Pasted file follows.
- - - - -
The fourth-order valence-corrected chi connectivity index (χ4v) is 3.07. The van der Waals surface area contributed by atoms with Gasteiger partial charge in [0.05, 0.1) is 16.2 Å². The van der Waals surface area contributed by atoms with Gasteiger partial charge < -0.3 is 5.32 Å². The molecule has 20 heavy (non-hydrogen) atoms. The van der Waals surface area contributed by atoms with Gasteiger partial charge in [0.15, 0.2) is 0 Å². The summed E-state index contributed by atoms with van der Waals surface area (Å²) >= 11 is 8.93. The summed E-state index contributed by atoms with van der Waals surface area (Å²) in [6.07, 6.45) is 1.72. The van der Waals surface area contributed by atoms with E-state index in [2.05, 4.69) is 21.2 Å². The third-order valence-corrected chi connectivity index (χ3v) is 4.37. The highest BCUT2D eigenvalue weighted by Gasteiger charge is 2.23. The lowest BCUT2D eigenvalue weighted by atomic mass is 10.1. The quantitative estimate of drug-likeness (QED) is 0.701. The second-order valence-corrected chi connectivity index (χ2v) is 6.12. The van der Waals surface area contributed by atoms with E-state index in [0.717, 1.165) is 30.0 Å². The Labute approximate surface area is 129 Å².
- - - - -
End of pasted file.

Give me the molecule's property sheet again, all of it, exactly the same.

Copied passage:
The fourth-order valence-corrected chi connectivity index (χ4v) is 3.07. The van der Waals surface area contributed by atoms with Gasteiger partial charge in [0.05, 0.1) is 16.2 Å². The van der Waals surface area contributed by atoms with Gasteiger partial charge < -0.3 is 5.32 Å². The molecule has 20 heavy (non-hydrogen) atoms. The van der Waals surface area contributed by atoms with Gasteiger partial charge in [0.15, 0.2) is 0 Å². The summed E-state index contributed by atoms with van der Waals surface area (Å²) >= 11 is 8.93. The summed E-state index contributed by atoms with van der Waals surface area (Å²) in [6.07, 6.45) is 1.72. The van der Waals surface area contributed by atoms with E-state index in [2.05, 4.69) is 21.2 Å². The third-order valence-corrected chi connectivity index (χ3v) is 4.37. The highest BCUT2D eigenvalue weighted by Gasteiger charge is 2.23. The lowest BCUT2D eigenvalue weighted by atomic mass is 10.1. The quantitative estimate of drug-likeness (QED) is 0.701. The second-order valence-corrected chi connectivity index (χ2v) is 6.12. The van der Waals surface area contributed by atoms with E-state index in [0.717, 1.165) is 30.0 Å². The Labute approximate surface area is 129 Å².